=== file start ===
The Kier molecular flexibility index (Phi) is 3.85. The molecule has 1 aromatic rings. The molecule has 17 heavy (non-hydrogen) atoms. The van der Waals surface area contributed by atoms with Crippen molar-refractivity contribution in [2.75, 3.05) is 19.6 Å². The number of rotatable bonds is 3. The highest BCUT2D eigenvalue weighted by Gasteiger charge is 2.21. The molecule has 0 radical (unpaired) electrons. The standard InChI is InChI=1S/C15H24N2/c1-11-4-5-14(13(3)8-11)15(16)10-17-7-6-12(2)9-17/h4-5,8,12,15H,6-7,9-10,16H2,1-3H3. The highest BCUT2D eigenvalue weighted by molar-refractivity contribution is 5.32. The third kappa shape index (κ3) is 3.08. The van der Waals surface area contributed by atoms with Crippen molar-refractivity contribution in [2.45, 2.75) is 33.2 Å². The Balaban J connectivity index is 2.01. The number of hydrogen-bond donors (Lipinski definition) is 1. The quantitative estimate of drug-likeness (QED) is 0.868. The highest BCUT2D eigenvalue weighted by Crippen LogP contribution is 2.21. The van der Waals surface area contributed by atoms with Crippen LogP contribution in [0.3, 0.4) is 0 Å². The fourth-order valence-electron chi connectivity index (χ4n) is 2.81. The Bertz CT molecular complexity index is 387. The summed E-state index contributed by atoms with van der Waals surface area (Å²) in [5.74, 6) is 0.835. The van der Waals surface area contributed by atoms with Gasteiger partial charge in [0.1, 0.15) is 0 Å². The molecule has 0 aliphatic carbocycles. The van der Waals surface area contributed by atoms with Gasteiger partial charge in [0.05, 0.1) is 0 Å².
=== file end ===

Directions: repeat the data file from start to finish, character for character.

The Kier molecular flexibility index (Phi) is 3.85. The molecule has 1 aromatic rings. The molecule has 17 heavy (non-hydrogen) atoms. The van der Waals surface area contributed by atoms with Crippen molar-refractivity contribution in [2.75, 3.05) is 19.6 Å². The number of rotatable bonds is 3. The highest BCUT2D eigenvalue weighted by Gasteiger charge is 2.21. The molecule has 0 radical (unpaired) electrons. The standard InChI is InChI=1S/C15H24N2/c1-11-4-5-14(13(3)8-11)15(16)10-17-7-6-12(2)9-17/h4-5,8,12,15H,6-7,9-10,16H2,1-3H3. The highest BCUT2D eigenvalue weighted by molar-refractivity contribution is 5.32. The third kappa shape index (κ3) is 3.08. The van der Waals surface area contributed by atoms with Crippen molar-refractivity contribution in [2.45, 2.75) is 33.2 Å². The Balaban J connectivity index is 2.01. The number of hydrogen-bond donors (Lipinski definition) is 1. The quantitative estimate of drug-likeness (QED) is 0.868. The highest BCUT2D eigenvalue weighted by Crippen LogP contribution is 2.21. The van der Waals surface area contributed by atoms with Crippen LogP contribution in [0.3, 0.4) is 0 Å². The fourth-order valence-electron chi connectivity index (χ4n) is 2.81. The Bertz CT molecular complexity index is 387. The summed E-state index contributed by atoms with van der Waals surface area (Å²) in [5.74, 6) is 0.835. The van der Waals surface area contributed by atoms with Gasteiger partial charge in [0.1, 0.15) is 0 Å². The molecule has 0 aliphatic carbocycles. The van der Waals surface area contributed by atoms with Gasteiger partial charge in [0.05, 0.1) is 0 Å².